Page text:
But first let’s back up. How were the individuals on each party’s list chosen?

     PARTY LISTS

As soon as the Knesset is dissolved, either because it reached its four year expiration date, or because it is dispersed for some other reason (such as happened in the current case, when Prime Minister Netanyahu asked the Knesset to disperse and the Knesset unanimously agreed, on Dec. 8), the parties begin internal negotiations to determine who will be on their official “list,” and in what order. The higher up on the list one is, the greater the likelihood of actually making it into the Knesset.

There are various systems for determining who are included, and where they are placed, on each party’s list, including voting by the party leadership. Additional factors are taken into consideration, such as whether enough women are included, whether there are security experts represented, whether certain ethnic minorities will be included.

     PRIME MINISTER SELECTION

How does one of the party members then become the prime minister? Israel’s president, currently former Knesset member Ruby Rivlin, selects the member of Knesset believed to have the best chance of forming a viable coalition government, given the election results. This can take some time until the parties are able to align so that they can govern together.

Some of the horse trading here involves party leaders with high numbers demanding significant ministry positions in exchange for pledging their party’s support. Compare this to the ability of the U.S. president, once elected, then deciding who will become the various cabinet members.

This phase is incredibly complicated. For example, right now at least five different parties will be needed to join together to create a ruling coalition. And it is not as if just the top five vote-getting parties will join together, because of differences in ideology.

For example, the tiny far left Meretz party, which currently is polling at five seats, thought it would be able to create a power bloc by pairing up with the Joint Arab List. The Arab group dashed those hopes, claiming they would not join with “Zionists.”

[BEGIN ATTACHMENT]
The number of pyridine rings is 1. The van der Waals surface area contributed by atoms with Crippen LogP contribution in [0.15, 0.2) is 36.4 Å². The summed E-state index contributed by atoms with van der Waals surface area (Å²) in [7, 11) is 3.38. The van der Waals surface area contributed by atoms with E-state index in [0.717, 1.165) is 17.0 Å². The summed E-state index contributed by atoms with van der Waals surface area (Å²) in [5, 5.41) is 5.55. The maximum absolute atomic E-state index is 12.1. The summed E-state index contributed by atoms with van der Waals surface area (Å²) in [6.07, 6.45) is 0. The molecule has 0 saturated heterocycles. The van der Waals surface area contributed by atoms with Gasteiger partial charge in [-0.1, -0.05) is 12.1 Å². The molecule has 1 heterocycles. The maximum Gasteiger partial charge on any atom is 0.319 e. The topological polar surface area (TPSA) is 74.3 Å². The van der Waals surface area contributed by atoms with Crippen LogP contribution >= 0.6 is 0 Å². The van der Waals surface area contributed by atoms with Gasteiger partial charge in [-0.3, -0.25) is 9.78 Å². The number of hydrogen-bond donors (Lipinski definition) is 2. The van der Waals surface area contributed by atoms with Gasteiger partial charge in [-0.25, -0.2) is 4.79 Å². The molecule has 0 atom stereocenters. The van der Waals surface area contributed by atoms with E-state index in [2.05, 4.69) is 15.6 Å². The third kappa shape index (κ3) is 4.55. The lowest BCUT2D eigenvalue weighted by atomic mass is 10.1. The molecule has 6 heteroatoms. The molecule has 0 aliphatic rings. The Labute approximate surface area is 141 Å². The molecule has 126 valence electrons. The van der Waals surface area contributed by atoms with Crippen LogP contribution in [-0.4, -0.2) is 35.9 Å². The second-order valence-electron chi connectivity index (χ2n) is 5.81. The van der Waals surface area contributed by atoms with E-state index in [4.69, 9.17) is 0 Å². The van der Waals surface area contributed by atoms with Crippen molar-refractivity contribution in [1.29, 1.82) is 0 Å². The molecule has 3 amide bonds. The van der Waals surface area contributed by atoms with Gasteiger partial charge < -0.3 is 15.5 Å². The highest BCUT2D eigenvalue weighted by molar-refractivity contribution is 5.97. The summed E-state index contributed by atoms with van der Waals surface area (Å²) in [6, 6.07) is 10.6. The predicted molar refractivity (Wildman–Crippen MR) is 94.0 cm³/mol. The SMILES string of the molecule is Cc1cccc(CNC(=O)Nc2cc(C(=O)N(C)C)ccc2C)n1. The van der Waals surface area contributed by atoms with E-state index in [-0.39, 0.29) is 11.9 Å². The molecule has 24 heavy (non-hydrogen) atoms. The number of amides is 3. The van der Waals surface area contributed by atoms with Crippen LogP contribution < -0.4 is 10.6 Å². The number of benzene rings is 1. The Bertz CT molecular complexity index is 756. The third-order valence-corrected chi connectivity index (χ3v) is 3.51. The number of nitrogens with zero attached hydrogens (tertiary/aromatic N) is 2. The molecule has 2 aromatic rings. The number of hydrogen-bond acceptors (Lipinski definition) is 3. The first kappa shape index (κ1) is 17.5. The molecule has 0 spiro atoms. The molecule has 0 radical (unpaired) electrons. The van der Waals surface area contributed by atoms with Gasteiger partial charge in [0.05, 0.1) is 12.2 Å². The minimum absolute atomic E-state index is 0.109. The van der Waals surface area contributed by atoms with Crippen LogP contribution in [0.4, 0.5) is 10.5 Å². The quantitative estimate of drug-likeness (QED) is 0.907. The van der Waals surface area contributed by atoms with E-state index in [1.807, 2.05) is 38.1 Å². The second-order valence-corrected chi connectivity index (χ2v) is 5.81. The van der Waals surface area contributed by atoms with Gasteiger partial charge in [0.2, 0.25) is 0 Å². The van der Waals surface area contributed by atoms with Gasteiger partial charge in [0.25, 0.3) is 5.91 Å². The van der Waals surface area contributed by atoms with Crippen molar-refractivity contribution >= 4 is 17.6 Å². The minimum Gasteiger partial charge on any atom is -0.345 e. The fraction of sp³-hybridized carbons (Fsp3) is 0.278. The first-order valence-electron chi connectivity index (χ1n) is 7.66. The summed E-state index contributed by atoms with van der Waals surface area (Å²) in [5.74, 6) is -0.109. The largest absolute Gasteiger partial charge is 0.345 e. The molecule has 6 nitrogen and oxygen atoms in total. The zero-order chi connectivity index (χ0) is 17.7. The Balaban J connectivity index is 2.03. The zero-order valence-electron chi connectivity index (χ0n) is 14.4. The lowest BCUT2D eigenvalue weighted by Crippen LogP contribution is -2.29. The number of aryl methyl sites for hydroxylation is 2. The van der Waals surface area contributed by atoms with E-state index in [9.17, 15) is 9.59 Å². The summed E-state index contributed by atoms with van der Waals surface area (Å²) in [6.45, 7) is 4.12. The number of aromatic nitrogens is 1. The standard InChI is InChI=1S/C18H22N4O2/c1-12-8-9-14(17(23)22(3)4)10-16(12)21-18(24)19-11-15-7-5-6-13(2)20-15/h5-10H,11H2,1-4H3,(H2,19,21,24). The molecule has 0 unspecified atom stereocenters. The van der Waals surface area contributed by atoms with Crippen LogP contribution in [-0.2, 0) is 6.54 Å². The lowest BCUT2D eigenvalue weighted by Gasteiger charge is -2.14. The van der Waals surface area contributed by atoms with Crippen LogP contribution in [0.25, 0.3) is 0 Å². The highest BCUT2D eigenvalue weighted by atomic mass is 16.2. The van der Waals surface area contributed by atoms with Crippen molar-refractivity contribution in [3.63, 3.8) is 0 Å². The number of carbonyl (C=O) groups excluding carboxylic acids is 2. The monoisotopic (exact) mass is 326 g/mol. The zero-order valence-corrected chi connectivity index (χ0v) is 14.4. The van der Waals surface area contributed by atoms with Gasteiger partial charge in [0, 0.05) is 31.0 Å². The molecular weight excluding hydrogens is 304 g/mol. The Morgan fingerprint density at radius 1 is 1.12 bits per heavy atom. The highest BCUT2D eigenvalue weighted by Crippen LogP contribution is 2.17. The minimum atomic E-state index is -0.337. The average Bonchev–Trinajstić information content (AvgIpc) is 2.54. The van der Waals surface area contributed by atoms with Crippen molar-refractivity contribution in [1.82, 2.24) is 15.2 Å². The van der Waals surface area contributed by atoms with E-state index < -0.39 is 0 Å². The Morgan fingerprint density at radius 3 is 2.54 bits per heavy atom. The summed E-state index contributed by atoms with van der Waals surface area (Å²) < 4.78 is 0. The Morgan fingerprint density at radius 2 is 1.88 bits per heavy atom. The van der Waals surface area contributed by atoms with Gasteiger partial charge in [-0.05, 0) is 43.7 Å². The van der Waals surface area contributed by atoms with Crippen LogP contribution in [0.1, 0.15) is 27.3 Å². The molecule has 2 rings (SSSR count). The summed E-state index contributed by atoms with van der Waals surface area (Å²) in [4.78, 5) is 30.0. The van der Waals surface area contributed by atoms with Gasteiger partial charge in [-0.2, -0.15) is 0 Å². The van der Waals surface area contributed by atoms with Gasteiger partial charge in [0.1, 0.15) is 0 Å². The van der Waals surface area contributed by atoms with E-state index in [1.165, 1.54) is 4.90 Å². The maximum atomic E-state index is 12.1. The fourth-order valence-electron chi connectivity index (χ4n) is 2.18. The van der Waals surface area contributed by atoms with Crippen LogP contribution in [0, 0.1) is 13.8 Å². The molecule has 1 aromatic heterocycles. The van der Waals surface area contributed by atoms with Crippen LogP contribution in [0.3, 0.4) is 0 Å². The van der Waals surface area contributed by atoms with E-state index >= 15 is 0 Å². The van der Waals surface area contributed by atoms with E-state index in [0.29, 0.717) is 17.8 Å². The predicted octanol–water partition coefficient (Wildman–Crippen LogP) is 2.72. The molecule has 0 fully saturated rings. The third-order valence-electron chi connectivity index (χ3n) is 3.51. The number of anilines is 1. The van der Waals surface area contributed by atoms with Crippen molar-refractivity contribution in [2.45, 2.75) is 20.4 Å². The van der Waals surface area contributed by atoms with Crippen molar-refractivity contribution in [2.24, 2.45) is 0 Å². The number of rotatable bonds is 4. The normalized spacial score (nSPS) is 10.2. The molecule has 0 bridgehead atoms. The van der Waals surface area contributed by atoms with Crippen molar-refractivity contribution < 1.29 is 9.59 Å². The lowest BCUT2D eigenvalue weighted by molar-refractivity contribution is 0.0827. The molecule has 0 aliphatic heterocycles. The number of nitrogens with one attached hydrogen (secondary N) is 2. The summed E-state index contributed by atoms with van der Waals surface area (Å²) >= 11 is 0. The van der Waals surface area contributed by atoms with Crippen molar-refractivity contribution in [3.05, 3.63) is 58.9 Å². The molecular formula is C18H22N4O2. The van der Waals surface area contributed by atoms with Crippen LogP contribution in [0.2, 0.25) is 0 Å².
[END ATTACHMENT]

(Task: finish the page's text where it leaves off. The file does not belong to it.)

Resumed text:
Another complicating factor is that certain parties have claimed they will not join in a coalition with Netanyahu, and the Likud has ruled out creating a coalition with other parties, including the current frontrunner, the so-called “Zionist Union.” That party is a joining together of the center-left Labor party and Tzipi Livni and her entourage. Livni has changed parties so many times in the past few years most people just refer to this new party as Labor-Livni.

Once finally selected, the prime minister announces the formation of a new Knesset and the offices each minister will hold.

January 29 was the deadline for all parties to submit their lists of candidates. As of that date, the following parties had the following members in the following order (the parties are listed in terms of their most recent polling status):

ZIONIST UNION (1) Isaac Herzog (2) Tzipi Livni (3) Shelly Yachimovich (4) Stav Shaffir (5) Itzik Shmuly (6) Omer Bar-Lev (7) Hilik Bar (8) Amir Peretz (9) Merav Michaeli (10) Eitan Cabel (11) Manuel Trajtenberg (12) Erel Margalit (13) Mickey Rosenthal (14) Revital Swid (15) Danny Atar (16) Yoel Hassan (17) Zuhair Bahloul (18) Eitan Broshi (19) Michal Biran (20) Nachman Shai (21) Ksenia Svetlova (22) Ayelet Nahmias Verbin (23) Yossi Yona (24)Eyal Ben-Reuven (25) Yael Cohen-Paran. The left-center Zionist Union was forged by combining Labor and Tzipi Livni and her followers, has very recently been polling at between 20 and 24 seats.

LIKUD: (1) Benjamin Netanyahu (2) Gilad Erdan (3) Yuli Edelstein (4) Yisrael Katz (5) Miri Regev (6)Silvan Shalom (7) Moshe Ya’alon (8) Ze-ev Elkin (9) Danny Danon (10) Yariv Levin (11) Benny Begin (12) Tzachi Hanegbi (13) Yuval Steinitz (14) Gila Gamliel (15) Ophir Akunis (16) David Bitan (17) Haim Katz (18) Jackie Levy (19) Yoav Kish (20) Tzipi Hotovely (21) Dudu Amsalem (22) Miki Zohar (23) Dr. Anat Berko (24) Ayoob Kara (25) Nava Boker. Likud has been polling at between 26 and 20 seats, most recently declining.